I’m just spitballin’ here and it is, as all sane, balanced people know, FAR TOO SOON to know anything. But I am always ready to look at things like this Raconteur Reporton Who, How, Why, and WTF?, and ask, “If it is ‘too soon’ when will it be ‘too late’?” Among other items at the link, our Raconteur asks:
- What would make a 64 year-old single guy, well-off, no worries but how many years before he owes the actuarial tables his own death, fast forward the whole thing, spend thousands of dollars to meticulously craft the King of Spades mass murder of the century, just to go out in a blaze of glory and then cap himself when SWAT finally inevitably comes knocking?
- You have plenty of money even if you live to 99, a life of relative ease, no discernible problems of any kind, and you decide mass murder-suicide is the way to spend a weekend in Vegas at an age when most people aren’t even sure they can afford to retire yet.
- And then there are the questions. About a hundred or so, so far.
- How does an accountant get rich and retire early?
- Why gamble huge sums? Accountants, Steve Martin’s old schtick notwithstanding, are not known for being “wild and crazy guys”.
- Instrument-rated pilot? A detail-oriented guy, not somebody who’d take stupid chances.
- And why two planes? He can only fly one at a time.
- Why live in Mesquite, on the AZ/Utah border, 90 miles from Vegas?
- If you live in Mesquite, and Vegas is an hour and a half by car, or half that by plane, what are you doing in a strip club in Reno?
- And why is a retired multi-millionaire in the promised land of Sugar Daddies and hard-bodied young sugar babies hanging out with a shriveled old dealer who looks like she should be the maid on Golden Girls reruns?
- Why does “not a gun guy” suddenly have dozens of weapons?
- Why modify one or more to fire at near full-auto rates?
- Why get interested in explosives, and have ammonium nitrate in your car trunk?
- Who gets interested in sniping and mass murder after a career handling nothing more fearsome than a pencil (outside of a Dilbert cartoon)?
- What accountant vmoves 27 times?
- What’s the story on the roommate?
- Why’s she in Australia/the Phillipines/BFE at the moment in question?
- Room reservation, three day stay, constructing sniper platforms, acquiring weapons, ammo, modifications for weapons, bringing it all to the room, setting up his roost? That’s not an impulsive set of acts.
- Revenge? On 22,000 strangers? Country music fans from all over? WTF?
20. How many think we do not yet have all the answers and will never get all the answers, or even a little of them?
Then again all of this may indeed be far, far too soon and the “reason,” if reason can be said to hold sway in this, may be as mundane as a brain tumor as may have been the case with the first mass shooter, Texas tower killer Charles Whitman:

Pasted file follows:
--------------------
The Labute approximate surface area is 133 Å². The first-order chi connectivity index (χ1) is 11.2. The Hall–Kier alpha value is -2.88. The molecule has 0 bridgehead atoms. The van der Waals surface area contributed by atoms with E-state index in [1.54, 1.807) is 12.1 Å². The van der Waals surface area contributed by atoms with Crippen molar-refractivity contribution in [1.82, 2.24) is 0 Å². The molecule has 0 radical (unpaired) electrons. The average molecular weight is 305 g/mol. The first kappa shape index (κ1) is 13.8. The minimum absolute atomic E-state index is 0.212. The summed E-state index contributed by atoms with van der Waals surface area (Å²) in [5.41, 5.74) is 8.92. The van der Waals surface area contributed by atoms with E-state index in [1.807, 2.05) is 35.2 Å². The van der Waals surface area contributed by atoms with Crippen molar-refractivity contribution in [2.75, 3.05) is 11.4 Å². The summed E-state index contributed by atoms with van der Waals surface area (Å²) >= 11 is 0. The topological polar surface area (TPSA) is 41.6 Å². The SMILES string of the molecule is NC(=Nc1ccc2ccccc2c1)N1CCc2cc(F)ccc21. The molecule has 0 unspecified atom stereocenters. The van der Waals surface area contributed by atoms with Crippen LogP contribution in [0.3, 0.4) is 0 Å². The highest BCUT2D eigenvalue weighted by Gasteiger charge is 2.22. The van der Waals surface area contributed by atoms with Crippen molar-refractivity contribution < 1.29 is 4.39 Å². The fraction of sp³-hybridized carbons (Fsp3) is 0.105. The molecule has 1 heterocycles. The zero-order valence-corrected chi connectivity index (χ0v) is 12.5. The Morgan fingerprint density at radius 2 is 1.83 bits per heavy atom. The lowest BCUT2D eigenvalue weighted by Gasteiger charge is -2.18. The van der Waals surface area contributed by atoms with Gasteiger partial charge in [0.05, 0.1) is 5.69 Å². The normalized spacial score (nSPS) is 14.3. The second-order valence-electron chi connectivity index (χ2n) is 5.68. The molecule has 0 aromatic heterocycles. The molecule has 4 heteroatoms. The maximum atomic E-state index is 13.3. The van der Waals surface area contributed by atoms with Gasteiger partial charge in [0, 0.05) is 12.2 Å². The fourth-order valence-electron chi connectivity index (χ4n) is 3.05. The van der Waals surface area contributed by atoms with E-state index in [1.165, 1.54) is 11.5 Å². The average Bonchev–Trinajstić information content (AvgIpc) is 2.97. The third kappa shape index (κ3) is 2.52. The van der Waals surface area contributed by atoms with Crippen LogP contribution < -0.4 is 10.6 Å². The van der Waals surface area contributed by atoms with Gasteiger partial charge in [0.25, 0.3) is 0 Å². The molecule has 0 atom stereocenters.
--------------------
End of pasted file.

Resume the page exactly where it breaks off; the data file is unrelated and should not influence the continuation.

Although Whitman had been prescribed drugs, and was in possession of Dexedrine at the time of his death, no toxicology test was performed at first because Whitman had been embalmed on August 1, after the body was brought to the Cook Funeral Home in Austin. However, an autopsy had been requested in the suicide notes left by Whitman, and was then approved by his father.
On August 2, an autopsy was conducted by Dr. Chenar (a neuropathologist at Austin State Hospital) at the funeral home. Urine and blood were removed to test for traces of amphetamines or other substances. During the autopsy, Chenar discovered a “pecan-sized” brain tumor, which he labeled an astrocytoma and which exhibited a small amount of necrosis. Chenar concluded that the tumor had no effect on Whitman’s actions, but this result was later revised by the Connally Commission ….
Following a three-hour hearing on August 5, the Commission concluded that Chenar’s finding had been in error. They found that the tumor had features of a glioblastoma multiforme, with widespread areas of necrosis, palisading[a] of cells. and a “remarkable vascular component” described as having “the nature of a small congenital vascular malformation.” Psychiatric contributors to the report concluded that “the relationship between the brain tumor and […] Whitman’s actions […] cannot be established with clarity. However, the […] tumor conceivably could have contributed to his inability to control his emotions and actions”, while the neurologists and neuropathologists concluded: “The application of existing knowledge of organic brain function does not enable us to explain the actions of Whitman on August first.” Forensic investigators have theorized that the tumor may have been pressed against Whitman’s amygdala, a part of the brain related to anxiety and fight-or-flight responses.